Indian Prime Minister Narendra Modi is in Bangladesh for a two-day visit starting March 26, to participate in the National Day celebrations that day that mark the 100th birth anniversary of Bangladesh’s founding father, first president and later, prime minister, Sheikh Mujibur Rahman, as well as Bangladesh’s 50th independence anniversary.
On the eve of his departure for Bangladesh, a statement from Modi laid out details of his engagements during the trip, which includes a visit to a Hindu religious shrine, meeting with representative of the Matua community, as well as taking part in the National Day celebrations. According to Modi’s statement, he will also be meeting with key political leaders, including members of Prime Minister Sheikh Hasina’s cabinet.
This is Modi’s first foreign trip since the outbreak of the COVID-19 pandemic last year.
On his arrival in Dhaka, Modi was welcomed at the airport by Hasina and other members of her cabinet in what was described by the Indian Ministry of External Affairs as a “special gesture.” According to the ministry, at the time of writing Modi has met with both ruling alliance as well as opposition parties’ representatives and had a meeting with Bangladesh’s Foreign Minister Dr. A.K. Abdul Momen.
“Both the Leaders reflected on deepening the fraternal ties and strengthening the all-encompassing partnership based on sovereignty, equality, trust and understanding that transcends a strategic partnership between the two countries,” it has stated.
Modi also awarded the 2020 Gandhi Peace Prize posthumously – the first time in its history to have been done so — to Rehman, handing the prize to Sheikh Rehana, Rehman’s younger daughter and sister of Hasina. Speaking at the ceremony, Modi also noted the contribution of the Indian Army in what is considered a war of liberation in Bangladesh that saw the nation created out of Pakistan’s eastern wing in 1971.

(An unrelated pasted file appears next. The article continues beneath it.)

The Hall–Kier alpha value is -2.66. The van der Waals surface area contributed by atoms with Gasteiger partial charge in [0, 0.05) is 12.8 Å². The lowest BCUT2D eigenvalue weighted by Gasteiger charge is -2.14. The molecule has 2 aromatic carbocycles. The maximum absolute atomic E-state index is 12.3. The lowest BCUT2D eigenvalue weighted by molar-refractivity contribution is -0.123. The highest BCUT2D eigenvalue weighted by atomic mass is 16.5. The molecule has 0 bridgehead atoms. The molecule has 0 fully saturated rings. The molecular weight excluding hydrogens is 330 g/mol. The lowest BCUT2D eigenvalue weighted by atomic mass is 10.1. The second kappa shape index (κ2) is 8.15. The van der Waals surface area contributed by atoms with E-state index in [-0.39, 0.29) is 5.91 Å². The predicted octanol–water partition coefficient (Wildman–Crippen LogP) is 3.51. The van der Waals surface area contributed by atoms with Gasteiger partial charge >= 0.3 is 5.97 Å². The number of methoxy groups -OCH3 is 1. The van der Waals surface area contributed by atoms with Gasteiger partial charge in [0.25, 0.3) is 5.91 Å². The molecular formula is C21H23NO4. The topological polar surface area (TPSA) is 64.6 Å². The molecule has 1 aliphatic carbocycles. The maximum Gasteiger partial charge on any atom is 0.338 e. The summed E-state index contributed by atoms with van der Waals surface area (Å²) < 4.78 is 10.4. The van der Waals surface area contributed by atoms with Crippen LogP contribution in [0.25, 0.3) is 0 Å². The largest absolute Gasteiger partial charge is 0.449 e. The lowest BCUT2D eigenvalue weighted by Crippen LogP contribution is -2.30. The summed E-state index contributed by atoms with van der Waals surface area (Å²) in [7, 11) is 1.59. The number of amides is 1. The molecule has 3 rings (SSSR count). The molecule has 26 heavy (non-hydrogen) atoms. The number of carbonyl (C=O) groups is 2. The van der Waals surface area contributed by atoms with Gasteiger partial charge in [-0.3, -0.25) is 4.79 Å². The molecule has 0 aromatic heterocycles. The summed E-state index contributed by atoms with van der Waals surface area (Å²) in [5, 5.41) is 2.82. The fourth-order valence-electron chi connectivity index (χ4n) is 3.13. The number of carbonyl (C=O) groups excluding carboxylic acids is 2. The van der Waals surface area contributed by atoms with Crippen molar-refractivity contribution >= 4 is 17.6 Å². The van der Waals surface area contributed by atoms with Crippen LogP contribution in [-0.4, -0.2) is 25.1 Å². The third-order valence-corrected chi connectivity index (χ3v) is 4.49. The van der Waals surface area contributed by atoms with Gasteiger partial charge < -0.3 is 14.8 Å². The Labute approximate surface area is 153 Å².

The 1971 India-Pakistan war was, by far, the most serious of the four the two archrivals have fought and was indelibly colored by Cold War geopolitics.
As I argued in December in these pages, this year’s celebrations in Bangladesh and India around the country’s creation as well as India’s unambiguous victory in the 1971 war stand to be important for Modi and the ruling Bharatiya Janata Party (BJP) in three distinct ways. First, the historical milestones offer a natural opportunity for both countries to push aside irritants that have plagued their relationship in the recent years. Second, on the domestic front, it offers the BJP an incentive to modulate (its often jarring) rhetoric around illegal immigration of Muslims from Bangladesh in the run-up to the polls in the Indian state of West Bengal next month. Finally, it allows the Modi government to use the 50th anniversary of the India-Pakistan war to once again remind the BJP’s core nationalist base about India’s past military prowess.
On its part, Bangladesh seems to be, at least in public, playing along. In a March 25 interview to the Indian Express, Hasina’s foreign affairs adviser Gowher Rizvi described India as Bangladesh’s “most important neighbor,” and made all the right noises when it came to China, noting that Dhaka’s relationship with Beijing will not come at the expense of its ties with New Delhi. The advisor also described a proposed and controversial Indian National Register for Citizens as an “internal exercise” with no bearing on the bilateral relationship – a formulation likely to come as music to the ears of those in the Modi government and the BJP.